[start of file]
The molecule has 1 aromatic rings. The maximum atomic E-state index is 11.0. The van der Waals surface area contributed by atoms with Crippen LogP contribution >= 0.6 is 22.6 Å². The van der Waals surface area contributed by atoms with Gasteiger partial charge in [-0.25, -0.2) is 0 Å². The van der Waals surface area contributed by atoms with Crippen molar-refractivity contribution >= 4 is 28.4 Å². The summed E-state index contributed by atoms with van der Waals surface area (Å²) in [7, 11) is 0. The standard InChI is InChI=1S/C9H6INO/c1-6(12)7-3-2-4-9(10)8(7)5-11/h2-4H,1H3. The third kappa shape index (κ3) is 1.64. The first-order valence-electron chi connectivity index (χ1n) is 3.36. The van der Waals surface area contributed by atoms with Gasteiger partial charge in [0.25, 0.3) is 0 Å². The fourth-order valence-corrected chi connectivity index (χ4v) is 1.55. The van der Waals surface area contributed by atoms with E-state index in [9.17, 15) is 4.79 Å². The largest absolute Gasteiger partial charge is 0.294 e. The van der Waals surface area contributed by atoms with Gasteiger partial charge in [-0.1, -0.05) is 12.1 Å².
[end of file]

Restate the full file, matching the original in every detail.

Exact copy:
The molecule has 1 aromatic rings. The maximum atomic E-state index is 11.0. The van der Waals surface area contributed by atoms with Crippen LogP contribution >= 0.6 is 22.6 Å². The van der Waals surface area contributed by atoms with Gasteiger partial charge in [-0.25, -0.2) is 0 Å². The van der Waals surface area contributed by atoms with Crippen molar-refractivity contribution >= 4 is 28.4 Å². The summed E-state index contributed by atoms with van der Waals surface area (Å²) in [7, 11) is 0. The standard InChI is InChI=1S/C9H6INO/c1-6(12)7-3-2-4-9(10)8(7)5-11/h2-4H,1H3. The third kappa shape index (κ3) is 1.64. The first-order valence-electron chi connectivity index (χ1n) is 3.36. The van der Waals surface area contributed by atoms with Gasteiger partial charge in [0.25, 0.3) is 0 Å². The fourth-order valence-corrected chi connectivity index (χ4v) is 1.55. The van der Waals surface area contributed by atoms with E-state index in [9.17, 15) is 4.79 Å². The largest absolute Gasteiger partial charge is 0.294 e. The van der Waals surface area contributed by atoms with Gasteiger partial charge in [-0.1, -0.05) is 12.1 Å².